By Darlene Trew Crist and Debbie Kelley
23 days at sea.1200 miles of transit. 44 ROV Jason Dives. Over 80,000 lbs of equipment mobilized. Turned, deployed or recovered 225 pieces of infrastructure on the seafloor and in the water column. More than 500 hours of continuous livestreaming video from ship to shore through a satellite 22,000 miles overhead, and daily updates of cruise activities.
These numbers provide only a glimpse of what was accomplished by a team of scientists and engineers from the University of Washington (UW), pilots of the ROV Jason from Woods Hole Oceanographic Institution, and the captain and the crew of the R/V Thomas G. Thompson, during a nearly month-long expedition in the northeast Pacific Ocean to maintain OOI’s Regional Cabled Array (RCA), operated and maintained by UW. After a mandatory two-week quarantine, the scientific party departed aboard the R/V Thompson from Newport, Oregon on 1 August to begin the journey to replace and install equipment on the array. The ship returned to Newport on 13 August to offload the recovered equipment and load a new supply for the second Leg, which left on 15 August, finally returning to port on 26 August.
Funded by the National Science Foundation (NSF), the cruise was highly complex, involving a diverse array of ~109 Core instruments, three junction boxes, two Benthic Experiment Platforms, six instrumented pods on the Shallow Profiler Moorings, which were recovered and installed, and three Deep Profiler vehicles, which were turned. In addition, six instruments conducting scientific experiments for principal investigators external to OOI were recovered, one was installed and another turned.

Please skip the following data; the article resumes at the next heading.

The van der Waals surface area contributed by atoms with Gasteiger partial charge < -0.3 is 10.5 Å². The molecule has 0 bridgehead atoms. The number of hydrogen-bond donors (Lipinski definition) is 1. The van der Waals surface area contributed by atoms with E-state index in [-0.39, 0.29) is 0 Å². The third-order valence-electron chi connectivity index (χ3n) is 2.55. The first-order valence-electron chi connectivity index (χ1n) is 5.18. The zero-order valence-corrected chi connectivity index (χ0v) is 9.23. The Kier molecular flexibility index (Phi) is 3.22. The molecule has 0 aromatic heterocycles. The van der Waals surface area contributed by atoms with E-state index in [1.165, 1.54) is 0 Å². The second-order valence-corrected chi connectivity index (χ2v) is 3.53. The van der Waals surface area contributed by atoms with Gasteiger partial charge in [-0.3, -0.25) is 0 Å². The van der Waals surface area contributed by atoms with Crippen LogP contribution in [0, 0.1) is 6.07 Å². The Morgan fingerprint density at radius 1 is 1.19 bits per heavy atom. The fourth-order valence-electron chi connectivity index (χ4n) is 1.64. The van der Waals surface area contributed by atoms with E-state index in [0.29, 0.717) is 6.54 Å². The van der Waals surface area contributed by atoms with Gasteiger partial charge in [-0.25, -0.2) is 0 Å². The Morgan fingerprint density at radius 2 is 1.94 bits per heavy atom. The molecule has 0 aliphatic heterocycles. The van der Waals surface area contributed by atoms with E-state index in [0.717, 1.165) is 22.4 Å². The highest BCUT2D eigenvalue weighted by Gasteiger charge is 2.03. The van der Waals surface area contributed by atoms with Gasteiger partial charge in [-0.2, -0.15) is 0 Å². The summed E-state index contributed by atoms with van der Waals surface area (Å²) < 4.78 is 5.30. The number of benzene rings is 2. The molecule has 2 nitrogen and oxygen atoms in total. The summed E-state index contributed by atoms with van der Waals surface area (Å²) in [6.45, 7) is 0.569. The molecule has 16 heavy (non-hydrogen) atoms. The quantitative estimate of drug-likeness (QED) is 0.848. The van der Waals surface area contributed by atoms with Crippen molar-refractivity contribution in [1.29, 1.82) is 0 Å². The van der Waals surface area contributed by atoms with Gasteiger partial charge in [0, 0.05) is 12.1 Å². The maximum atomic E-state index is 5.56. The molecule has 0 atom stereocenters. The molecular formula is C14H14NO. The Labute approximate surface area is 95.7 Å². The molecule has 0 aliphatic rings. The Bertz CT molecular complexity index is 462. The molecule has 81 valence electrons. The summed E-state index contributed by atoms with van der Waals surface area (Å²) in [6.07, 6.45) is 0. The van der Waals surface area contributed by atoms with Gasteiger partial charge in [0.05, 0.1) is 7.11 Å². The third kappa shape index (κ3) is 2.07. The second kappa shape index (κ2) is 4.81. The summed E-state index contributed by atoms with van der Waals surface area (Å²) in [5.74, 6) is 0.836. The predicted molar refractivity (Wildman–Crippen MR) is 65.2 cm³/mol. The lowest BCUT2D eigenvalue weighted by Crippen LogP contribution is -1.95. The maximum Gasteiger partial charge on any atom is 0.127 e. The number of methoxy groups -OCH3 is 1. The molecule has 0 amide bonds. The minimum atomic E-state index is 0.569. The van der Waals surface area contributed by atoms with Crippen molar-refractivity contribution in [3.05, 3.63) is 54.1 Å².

While the overall mission was clear, the cruise plan remained flexible to allow the Chief Scientists to modify operations, as needed, depending upon weather conditions. The expedition traveled to all of the RCA sites — Slope Base, Oregon Offshore, Oregon Shelf, Southern Hydrate Ridge, and Axial Base and Axial Caldera, with multiple 22-hour transits to Axial Seamount.[media-caption type="image" class="external" path="https://oceanobservatories.org/wp-content/uploads/2020/09/Regional-Cabled-Array.-.jpg" alt="Regional Cabled Array" link="#"]Location of RCA infrastructure showing installed backbone cable (solid lines), extension opportunities (dashed lines) Primary Nodes (red boxes), cabled moorings (green dots), and Endurance uncabled moorings (yellow dots). Credit: University of Washington.[/media-caption]
All Objectives Completed on Leg One